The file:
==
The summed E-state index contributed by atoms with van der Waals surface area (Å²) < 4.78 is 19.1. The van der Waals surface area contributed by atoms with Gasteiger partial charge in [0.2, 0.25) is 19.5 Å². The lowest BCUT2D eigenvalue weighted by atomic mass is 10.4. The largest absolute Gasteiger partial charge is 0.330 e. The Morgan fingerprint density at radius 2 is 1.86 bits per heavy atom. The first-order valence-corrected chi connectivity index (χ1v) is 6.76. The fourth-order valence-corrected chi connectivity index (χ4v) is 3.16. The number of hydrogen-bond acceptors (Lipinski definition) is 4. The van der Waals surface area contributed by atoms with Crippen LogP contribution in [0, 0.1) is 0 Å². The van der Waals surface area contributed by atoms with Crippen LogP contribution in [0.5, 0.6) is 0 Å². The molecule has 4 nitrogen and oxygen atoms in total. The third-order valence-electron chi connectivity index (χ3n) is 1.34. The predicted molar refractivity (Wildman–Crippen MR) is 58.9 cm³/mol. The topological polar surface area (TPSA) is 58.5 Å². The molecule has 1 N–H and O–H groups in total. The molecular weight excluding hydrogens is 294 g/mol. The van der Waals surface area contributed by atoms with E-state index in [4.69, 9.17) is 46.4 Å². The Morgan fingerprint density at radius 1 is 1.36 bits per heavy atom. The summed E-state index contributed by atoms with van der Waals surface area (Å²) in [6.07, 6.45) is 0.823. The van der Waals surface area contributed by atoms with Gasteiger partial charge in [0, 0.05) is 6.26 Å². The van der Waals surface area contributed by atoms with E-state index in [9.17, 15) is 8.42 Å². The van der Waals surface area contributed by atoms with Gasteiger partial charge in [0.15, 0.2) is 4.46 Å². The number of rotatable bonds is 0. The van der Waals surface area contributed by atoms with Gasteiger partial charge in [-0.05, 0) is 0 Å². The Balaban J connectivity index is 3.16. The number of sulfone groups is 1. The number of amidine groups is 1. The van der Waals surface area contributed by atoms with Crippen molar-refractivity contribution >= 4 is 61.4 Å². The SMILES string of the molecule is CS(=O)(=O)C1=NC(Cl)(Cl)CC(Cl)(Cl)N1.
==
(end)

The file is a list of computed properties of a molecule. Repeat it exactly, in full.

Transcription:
The summed E-state index contributed by atoms with van der Waals surface area (Å²) < 4.78 is 19.1. The van der Waals surface area contributed by atoms with Gasteiger partial charge in [0.2, 0.25) is 19.5 Å². The lowest BCUT2D eigenvalue weighted by atomic mass is 10.4. The largest absolute Gasteiger partial charge is 0.330 e. The Morgan fingerprint density at radius 2 is 1.86 bits per heavy atom. The first-order valence-corrected chi connectivity index (χ1v) is 6.76. The fourth-order valence-corrected chi connectivity index (χ4v) is 3.16. The number of hydrogen-bond acceptors (Lipinski definition) is 4. The van der Waals surface area contributed by atoms with Crippen LogP contribution in [0, 0.1) is 0 Å². The van der Waals surface area contributed by atoms with Crippen LogP contribution in [0.5, 0.6) is 0 Å². The molecule has 4 nitrogen and oxygen atoms in total. The third-order valence-electron chi connectivity index (χ3n) is 1.34. The predicted molar refractivity (Wildman–Crippen MR) is 58.9 cm³/mol. The topological polar surface area (TPSA) is 58.5 Å². The molecule has 1 N–H and O–H groups in total. The molecular weight excluding hydrogens is 294 g/mol. The van der Waals surface area contributed by atoms with E-state index in [4.69, 9.17) is 46.4 Å². The Morgan fingerprint density at radius 1 is 1.36 bits per heavy atom. The summed E-state index contributed by atoms with van der Waals surface area (Å²) in [6.07, 6.45) is 0.823. The van der Waals surface area contributed by atoms with Gasteiger partial charge in [0, 0.05) is 6.26 Å². The van der Waals surface area contributed by atoms with E-state index in [9.17, 15) is 8.42 Å². The van der Waals surface area contributed by atoms with Gasteiger partial charge in [0.15, 0.2) is 4.46 Å². The number of rotatable bonds is 0. The van der Waals surface area contributed by atoms with Gasteiger partial charge in [-0.05, 0) is 0 Å². The Balaban J connectivity index is 3.16. The number of sulfone groups is 1. The number of amidine groups is 1. The van der Waals surface area contributed by atoms with Crippen molar-refractivity contribution >= 4 is 61.4 Å². The SMILES string of the molecule is CS(=O)(=O)C1=NC(Cl)(Cl)CC(Cl)(Cl)N1.